On March 20, 2021, a group of us met on Zoom. Thanks to Zoom audio improvements and YouTube assists, the soundscape had fidelity and was mixed with Glenna’s voice in a way that carried our intention across the ethers. The participant feedback after the dive indicated that many people engaged with and allowed the sonic/imagistic landscape to enter their worlds and bodies. While each person articulated their own unique journey through the dive, the one common response from most everyone was experiencing “release” and “letting go”. WoW!

With Glenna’s permission, here is an excerpt from the recording of our dive into and through “entanglement”:

Carol Vollmer’s glyph above was in response to Glenna’s prompt to “doodle” after the dive. The discussion was rich and heartfull, and so much wisdom was shared. I was honored to explore sounding The Fold with this community of curious and insightful people.

Waves of Gratitude Pop-Up Sound Installation 2021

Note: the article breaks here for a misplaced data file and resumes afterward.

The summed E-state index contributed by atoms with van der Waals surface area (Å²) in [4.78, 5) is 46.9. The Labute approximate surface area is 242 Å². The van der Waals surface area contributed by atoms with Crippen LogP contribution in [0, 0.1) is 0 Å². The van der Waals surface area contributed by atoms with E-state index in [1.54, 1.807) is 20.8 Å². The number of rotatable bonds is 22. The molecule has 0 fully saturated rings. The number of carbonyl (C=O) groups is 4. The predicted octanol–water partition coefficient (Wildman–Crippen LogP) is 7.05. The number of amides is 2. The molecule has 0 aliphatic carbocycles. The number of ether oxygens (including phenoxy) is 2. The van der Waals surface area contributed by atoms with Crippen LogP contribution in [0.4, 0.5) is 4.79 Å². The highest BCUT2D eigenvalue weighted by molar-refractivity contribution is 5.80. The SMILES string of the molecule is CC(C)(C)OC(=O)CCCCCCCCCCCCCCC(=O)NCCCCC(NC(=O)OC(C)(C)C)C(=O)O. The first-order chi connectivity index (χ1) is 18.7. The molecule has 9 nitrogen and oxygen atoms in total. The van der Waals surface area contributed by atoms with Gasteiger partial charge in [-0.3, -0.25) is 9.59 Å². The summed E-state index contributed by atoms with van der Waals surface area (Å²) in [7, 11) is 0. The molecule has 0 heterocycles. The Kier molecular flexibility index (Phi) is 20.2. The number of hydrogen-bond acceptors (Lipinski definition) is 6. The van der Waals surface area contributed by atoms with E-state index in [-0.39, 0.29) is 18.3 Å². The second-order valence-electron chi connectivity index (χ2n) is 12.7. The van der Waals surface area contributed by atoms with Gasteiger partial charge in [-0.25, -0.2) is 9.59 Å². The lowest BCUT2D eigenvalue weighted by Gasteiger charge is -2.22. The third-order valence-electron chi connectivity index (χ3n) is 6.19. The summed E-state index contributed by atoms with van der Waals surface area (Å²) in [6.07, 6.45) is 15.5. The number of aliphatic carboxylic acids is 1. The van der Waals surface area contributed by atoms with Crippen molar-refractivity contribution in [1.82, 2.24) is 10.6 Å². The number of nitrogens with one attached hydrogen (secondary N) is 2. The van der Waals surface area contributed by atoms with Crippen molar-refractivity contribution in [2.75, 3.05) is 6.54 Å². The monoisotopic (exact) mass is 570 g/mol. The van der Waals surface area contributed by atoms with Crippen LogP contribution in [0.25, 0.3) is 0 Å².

iBoD is producing a pop-up sound installation which will have its first expression as part of SITES: reset on Feb 27 2021 at The Accordion Club Durham. The soundscape for this installation will be recordings of people giving thanks in whatever language, in whatever tone of voice feels genuine and right. These voiced gratitudes will be mixed into a sound collage with ocean waves and played through many small speakers. As this wave has evolved, there is now room for recorded gratitudes of all kinds. People are sending songs, chants, electronica, field recordings. All deeply heartfelt expressions of gratitude are welcome!